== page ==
At yesterday’s Gov 2.0 Camp New England Unconference, the final session of the day I participated in was, “Getting to Yes,” led by Brad Blake and Jess Weiss. The obvious premise of the session was that social media enthusiasts usually face significant barriers to employing social media in their workplace. There were several good takeaways from the session, particularly the pointers to Mass.gov’s social media toolkits (which I have found very useful and adaptable). However, the discussion surfaced more challenges than solutions and it seemed to me that many in the room were frustrated by various institutional obstacles to using social media in their work.
It’s a familiar situation to a lot of us: say you want to start a blog for your department or agency so that you can engage with constituents more easily, and in a more timely manner than you can through your official web site. Or perhaps you want to use Twitter, Flickr, Facebook or some other social network. Unless you are the chief executive, you need to get permission, and in most cases, that permission is given by committee, with input from the IT department, the communications department, the legal department… IT fears security breaches; Communications fears losing control of the message (often, communications fears communicating); Legal fears everything, but particularly the exposure of private information. Supervisors fear lost productivity, that you’ll be wasting time on the company dime. Getting to yes can be quite a gauntlet.
Though much has changed in the past five years as awareness of social media has grown, fears about security and wasted time remain high, as does the fear of technology. To non-enthusiasts, social media is just a big Pandora’s box they’d rather not open.
It all boils down to the fear that if we engage through social media, something big, bad, and more than embarrassing is going to happen; the fear that an employee will do something stupid that will hurt the organization and torpedo its credibility; leading to the conclusion that using social media well will require a lot of training first, and that there just isn’t time for that right now.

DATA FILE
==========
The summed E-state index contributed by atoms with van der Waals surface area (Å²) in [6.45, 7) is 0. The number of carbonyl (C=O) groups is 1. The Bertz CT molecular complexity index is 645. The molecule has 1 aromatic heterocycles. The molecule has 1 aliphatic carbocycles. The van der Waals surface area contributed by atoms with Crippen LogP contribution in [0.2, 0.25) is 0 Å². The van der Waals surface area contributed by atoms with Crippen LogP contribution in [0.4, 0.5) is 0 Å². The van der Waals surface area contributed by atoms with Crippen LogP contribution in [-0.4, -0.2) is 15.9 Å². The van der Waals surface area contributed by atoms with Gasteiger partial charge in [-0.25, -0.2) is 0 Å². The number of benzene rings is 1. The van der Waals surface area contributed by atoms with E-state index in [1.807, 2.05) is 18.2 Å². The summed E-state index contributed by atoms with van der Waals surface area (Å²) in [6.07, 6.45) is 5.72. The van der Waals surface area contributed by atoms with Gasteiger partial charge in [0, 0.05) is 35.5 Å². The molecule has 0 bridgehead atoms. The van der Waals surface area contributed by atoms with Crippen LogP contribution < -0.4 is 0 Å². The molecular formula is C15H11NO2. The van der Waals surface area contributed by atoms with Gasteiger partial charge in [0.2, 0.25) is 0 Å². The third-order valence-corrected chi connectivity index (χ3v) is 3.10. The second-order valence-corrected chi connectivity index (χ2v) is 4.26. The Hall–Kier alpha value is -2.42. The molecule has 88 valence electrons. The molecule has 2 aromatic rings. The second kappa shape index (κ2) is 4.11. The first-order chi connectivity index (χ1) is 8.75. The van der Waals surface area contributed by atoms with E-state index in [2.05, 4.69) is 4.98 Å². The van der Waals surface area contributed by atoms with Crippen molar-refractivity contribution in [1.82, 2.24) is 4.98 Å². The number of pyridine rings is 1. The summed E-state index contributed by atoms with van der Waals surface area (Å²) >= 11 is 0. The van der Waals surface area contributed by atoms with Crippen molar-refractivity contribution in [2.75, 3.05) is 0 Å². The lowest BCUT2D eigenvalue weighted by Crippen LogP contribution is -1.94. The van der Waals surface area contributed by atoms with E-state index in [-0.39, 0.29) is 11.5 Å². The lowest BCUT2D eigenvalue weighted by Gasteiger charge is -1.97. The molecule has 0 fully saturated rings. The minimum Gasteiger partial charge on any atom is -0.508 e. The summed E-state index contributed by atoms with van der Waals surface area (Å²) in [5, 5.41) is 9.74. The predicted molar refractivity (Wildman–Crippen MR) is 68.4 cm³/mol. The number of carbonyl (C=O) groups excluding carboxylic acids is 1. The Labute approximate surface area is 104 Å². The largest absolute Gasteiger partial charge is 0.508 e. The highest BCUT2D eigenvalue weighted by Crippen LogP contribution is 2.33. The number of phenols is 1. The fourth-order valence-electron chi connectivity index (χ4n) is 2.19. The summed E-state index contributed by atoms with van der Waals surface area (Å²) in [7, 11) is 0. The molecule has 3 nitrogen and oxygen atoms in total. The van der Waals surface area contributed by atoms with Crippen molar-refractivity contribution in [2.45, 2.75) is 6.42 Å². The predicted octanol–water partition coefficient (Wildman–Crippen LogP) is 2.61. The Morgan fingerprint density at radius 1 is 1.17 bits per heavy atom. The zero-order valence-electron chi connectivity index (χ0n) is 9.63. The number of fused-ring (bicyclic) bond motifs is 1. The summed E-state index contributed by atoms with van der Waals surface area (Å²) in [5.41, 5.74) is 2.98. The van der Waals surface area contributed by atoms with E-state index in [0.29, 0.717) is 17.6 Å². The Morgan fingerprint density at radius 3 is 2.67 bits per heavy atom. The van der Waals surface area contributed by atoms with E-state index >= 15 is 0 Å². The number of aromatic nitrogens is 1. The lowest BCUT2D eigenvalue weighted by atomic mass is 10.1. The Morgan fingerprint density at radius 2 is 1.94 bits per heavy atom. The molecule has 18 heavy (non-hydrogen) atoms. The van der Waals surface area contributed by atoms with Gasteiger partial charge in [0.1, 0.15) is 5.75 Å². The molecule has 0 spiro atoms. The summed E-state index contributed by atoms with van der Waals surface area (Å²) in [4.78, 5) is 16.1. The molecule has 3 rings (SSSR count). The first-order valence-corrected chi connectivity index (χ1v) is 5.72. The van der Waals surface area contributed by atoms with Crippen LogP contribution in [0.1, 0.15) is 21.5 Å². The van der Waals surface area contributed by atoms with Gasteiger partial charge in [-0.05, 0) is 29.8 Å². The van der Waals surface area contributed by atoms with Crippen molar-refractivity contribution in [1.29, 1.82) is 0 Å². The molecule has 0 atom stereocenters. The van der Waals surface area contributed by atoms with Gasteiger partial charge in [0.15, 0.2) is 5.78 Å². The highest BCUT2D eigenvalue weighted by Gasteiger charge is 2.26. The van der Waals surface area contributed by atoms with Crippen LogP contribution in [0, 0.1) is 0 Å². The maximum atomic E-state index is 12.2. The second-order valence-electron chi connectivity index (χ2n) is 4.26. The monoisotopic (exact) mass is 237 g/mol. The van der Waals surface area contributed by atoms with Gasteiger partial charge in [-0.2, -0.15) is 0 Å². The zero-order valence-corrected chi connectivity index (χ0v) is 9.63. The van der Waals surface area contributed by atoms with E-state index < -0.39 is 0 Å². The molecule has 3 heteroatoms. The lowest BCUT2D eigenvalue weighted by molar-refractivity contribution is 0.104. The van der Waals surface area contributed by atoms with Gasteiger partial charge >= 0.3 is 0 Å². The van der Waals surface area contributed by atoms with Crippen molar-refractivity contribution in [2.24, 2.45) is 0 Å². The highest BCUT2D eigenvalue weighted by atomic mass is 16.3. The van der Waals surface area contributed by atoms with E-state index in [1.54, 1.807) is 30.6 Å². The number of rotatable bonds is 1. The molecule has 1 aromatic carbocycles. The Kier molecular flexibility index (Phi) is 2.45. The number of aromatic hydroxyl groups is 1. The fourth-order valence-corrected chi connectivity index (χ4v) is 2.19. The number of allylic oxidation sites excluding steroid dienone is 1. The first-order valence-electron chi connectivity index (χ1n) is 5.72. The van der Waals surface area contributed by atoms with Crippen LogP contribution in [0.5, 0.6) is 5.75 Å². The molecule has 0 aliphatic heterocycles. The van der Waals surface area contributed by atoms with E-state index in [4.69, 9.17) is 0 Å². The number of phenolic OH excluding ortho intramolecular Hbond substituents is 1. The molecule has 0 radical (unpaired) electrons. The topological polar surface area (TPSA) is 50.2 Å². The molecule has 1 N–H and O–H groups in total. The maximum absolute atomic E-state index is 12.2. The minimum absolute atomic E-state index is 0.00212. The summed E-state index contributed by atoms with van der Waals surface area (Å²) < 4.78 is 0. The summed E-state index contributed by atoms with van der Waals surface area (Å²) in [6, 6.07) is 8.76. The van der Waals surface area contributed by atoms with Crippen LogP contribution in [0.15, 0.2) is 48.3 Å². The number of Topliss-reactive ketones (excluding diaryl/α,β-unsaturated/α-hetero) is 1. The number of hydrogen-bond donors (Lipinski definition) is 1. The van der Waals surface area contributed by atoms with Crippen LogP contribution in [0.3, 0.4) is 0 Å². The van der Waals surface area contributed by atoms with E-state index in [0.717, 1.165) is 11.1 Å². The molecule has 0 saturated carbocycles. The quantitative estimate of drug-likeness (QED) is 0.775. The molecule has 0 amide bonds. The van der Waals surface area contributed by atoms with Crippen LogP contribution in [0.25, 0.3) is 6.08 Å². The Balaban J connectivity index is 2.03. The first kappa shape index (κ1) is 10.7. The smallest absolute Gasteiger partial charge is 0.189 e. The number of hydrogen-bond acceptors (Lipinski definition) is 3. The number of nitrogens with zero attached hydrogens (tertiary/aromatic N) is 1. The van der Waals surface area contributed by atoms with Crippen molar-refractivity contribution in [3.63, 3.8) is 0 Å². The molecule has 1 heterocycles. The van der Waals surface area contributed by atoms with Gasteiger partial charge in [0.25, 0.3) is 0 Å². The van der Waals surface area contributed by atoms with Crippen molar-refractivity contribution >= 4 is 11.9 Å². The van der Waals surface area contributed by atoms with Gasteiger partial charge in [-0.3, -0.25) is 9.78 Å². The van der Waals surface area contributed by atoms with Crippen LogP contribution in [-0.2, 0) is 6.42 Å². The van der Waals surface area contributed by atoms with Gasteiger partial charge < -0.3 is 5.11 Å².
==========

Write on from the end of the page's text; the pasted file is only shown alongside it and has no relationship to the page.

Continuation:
To be sure, there is no shortage of social media fiascos, or employees who have been fired thanks to posts on Facebook or Twitter. But — and here is my message to the supervisors and directors at the top — the truth is, the chances of a social media disaster grow greater every day you and your organization wait to learn how to use social media. If you look at the history of social media blunders you will see that nearly all of them were self-inflicted wounds that resulted from inexperience at social media.
Let me just get one illusion out of everyone’s heads right now: There is going to be a crisis. Disaster is coming. You can’t avoid it. It’s like an earthquake — it is going to happen, you just can’t know when. So, are you going to be prepared? Are you going to start shoring up your plans now to respond and deploy social media effectively?
For those who’ve been wary of opening the social media Pandora’s box: consider that box is going to open one day no matter what you do, and the havoc unleashed will be greater the longer you keep the box closed. Here are a few things you can do to get started today:
- Assess your employees’ readiness: find out what their existing skill and experience level with social media is. You may discover some surprises, and you’ll learn what kind of social media training you really need.
- Deploy blogs, wikis or other social media tools internally, where it is comparatively safe, and train employees in using them; even if these don’t “take off” it will start moving your people along the learning curve.
- Develop a social media policy. Balance legal requirements with the opportunity you have to educate your employees how to do social media well.
- Create a social media engagement strategy. To get the most out of social media, like any initiative, takes planning. You’ll want a strategy that provides basic models for how social media engagement can be carried out in different situations.
- Set a near term deadline for deploying social media externally to make it real. Two to three months maximum.
With the right mindset and preparation, you can better handle the blunders and the fiascos which are sure to happen (they happen to everyone!) and deal with the earthquakes that are certain to upend your world one of these days.